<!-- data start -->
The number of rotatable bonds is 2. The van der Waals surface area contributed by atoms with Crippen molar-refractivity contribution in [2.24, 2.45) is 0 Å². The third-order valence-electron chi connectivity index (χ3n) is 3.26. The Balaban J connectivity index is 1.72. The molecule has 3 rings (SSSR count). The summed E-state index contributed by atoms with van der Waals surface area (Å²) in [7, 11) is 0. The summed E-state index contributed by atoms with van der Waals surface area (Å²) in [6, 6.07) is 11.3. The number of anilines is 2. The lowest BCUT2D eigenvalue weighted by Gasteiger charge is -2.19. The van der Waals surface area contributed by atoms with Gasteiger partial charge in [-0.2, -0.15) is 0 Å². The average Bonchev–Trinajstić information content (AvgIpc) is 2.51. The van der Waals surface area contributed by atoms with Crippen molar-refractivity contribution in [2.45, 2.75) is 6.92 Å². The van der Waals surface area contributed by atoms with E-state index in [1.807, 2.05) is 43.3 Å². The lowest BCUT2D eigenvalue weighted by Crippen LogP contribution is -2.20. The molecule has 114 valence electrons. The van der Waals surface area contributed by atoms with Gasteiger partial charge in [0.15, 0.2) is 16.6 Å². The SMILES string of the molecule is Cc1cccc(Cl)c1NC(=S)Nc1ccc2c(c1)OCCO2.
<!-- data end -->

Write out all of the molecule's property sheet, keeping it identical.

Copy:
The number of rotatable bonds is 2. The van der Waals surface area contributed by atoms with Crippen molar-refractivity contribution in [2.24, 2.45) is 0 Å². The third-order valence-electron chi connectivity index (χ3n) is 3.26. The Balaban J connectivity index is 1.72. The molecule has 3 rings (SSSR count). The summed E-state index contributed by atoms with van der Waals surface area (Å²) in [7, 11) is 0. The summed E-state index contributed by atoms with van der Waals surface area (Å²) in [6, 6.07) is 11.3. The number of anilines is 2. The lowest BCUT2D eigenvalue weighted by Gasteiger charge is -2.19. The van der Waals surface area contributed by atoms with Gasteiger partial charge in [-0.2, -0.15) is 0 Å². The average Bonchev–Trinajstić information content (AvgIpc) is 2.51. The van der Waals surface area contributed by atoms with Crippen molar-refractivity contribution in [2.45, 2.75) is 6.92 Å². The van der Waals surface area contributed by atoms with E-state index in [1.807, 2.05) is 43.3 Å². The lowest BCUT2D eigenvalue weighted by Crippen LogP contribution is -2.20. The molecule has 114 valence electrons. The van der Waals surface area contributed by atoms with Gasteiger partial charge in [0.15, 0.2) is 16.6 Å². The SMILES string of the molecule is Cc1cccc(Cl)c1NC(=S)Nc1ccc2c(c1)OCCO2.